Harveian Lectures ON SOME FORMS OF PARALYSIS DEPENDENT UPON PERIPHERAL NEURITIS

1885 The Lancet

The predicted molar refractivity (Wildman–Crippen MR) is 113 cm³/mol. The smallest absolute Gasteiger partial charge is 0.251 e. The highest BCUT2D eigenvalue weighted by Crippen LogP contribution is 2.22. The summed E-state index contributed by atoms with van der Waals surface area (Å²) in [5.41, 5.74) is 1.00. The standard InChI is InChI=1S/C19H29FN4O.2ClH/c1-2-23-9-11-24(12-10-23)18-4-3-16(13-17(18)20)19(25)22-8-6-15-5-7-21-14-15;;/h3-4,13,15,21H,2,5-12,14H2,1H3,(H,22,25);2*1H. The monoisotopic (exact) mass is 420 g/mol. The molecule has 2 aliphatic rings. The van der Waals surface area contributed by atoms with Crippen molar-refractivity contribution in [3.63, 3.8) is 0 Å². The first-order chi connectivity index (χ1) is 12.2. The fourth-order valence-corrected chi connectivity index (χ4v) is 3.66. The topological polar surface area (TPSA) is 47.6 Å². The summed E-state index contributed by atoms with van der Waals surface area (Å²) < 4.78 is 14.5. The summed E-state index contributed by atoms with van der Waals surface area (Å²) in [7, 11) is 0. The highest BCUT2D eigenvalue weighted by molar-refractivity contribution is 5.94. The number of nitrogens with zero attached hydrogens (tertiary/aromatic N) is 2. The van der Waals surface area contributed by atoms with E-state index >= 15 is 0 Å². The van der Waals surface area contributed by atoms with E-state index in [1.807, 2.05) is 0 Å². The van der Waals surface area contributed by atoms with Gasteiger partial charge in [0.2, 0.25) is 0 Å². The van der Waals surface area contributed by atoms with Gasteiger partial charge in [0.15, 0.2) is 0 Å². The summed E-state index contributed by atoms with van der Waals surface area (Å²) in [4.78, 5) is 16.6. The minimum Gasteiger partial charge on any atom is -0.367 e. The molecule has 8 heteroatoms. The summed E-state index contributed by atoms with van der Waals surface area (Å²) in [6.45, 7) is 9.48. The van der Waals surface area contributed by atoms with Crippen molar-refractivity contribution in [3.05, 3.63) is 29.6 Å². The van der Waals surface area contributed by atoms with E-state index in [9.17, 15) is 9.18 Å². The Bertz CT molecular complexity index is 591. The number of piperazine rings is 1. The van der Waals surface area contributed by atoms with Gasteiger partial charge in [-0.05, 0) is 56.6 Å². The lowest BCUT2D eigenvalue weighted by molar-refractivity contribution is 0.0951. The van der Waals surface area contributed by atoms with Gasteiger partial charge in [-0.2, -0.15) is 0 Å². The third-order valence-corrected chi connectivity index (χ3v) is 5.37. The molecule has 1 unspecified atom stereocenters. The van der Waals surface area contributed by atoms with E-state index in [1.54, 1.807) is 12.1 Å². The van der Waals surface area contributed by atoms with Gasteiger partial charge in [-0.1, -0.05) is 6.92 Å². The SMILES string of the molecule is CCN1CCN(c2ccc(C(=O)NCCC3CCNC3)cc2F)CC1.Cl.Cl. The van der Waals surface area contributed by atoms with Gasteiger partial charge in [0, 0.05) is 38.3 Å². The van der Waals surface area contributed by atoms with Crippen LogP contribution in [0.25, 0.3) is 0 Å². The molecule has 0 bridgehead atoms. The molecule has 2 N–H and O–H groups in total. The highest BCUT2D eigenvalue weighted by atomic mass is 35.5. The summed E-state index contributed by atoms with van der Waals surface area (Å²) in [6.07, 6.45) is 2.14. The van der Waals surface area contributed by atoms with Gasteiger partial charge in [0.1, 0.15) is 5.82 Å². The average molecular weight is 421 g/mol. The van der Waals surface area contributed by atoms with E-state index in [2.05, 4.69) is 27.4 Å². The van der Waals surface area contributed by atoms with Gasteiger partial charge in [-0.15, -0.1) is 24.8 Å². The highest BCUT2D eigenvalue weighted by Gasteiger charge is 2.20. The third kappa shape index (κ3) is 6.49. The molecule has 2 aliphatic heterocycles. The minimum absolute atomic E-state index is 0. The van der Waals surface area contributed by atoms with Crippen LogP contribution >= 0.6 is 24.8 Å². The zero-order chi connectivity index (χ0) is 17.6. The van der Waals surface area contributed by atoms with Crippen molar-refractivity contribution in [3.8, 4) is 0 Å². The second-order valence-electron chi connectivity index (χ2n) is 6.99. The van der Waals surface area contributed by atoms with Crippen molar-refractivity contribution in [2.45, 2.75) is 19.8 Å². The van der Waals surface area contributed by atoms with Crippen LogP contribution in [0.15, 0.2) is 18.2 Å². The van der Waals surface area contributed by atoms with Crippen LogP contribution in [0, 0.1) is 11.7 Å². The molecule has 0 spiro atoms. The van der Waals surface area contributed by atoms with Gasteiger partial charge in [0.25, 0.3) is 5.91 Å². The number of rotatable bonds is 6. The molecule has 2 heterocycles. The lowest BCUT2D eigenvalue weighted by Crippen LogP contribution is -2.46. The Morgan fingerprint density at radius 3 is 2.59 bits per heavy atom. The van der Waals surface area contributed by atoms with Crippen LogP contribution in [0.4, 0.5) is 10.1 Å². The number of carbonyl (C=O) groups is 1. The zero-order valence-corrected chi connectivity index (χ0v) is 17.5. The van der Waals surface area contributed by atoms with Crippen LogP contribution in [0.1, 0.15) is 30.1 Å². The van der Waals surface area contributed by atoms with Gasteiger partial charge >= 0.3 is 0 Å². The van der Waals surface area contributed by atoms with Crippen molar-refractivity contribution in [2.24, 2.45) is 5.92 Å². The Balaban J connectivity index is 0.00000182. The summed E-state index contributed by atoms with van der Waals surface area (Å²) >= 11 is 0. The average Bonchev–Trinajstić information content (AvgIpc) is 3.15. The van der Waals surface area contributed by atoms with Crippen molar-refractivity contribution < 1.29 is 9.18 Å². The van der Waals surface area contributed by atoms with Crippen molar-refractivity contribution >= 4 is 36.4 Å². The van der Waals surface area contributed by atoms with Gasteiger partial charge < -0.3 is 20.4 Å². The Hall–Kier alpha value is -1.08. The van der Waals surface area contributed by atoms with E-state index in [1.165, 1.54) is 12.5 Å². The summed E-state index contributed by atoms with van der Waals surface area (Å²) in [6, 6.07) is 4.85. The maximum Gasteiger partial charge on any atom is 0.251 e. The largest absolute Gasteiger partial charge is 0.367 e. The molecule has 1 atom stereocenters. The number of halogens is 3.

PHYSICIAN TO THE NATIONAL HOSPITAL FOR THE PARALYSED AND EPILEPTIC. LECTURE Ill. MR. PRESIDENT AND GENTLEMEN,—It is necessary to bear in mind that peripheral neuritis occasionally occurs in the sequel of some febrile affections. Besides diphtheria, of which 1 shall have to say more presently, other specific febrile disorders are apt to be followed by paralysis, which is sometimes more or less general and at other times strictly localised. Dr. Ross has collected a number of published examples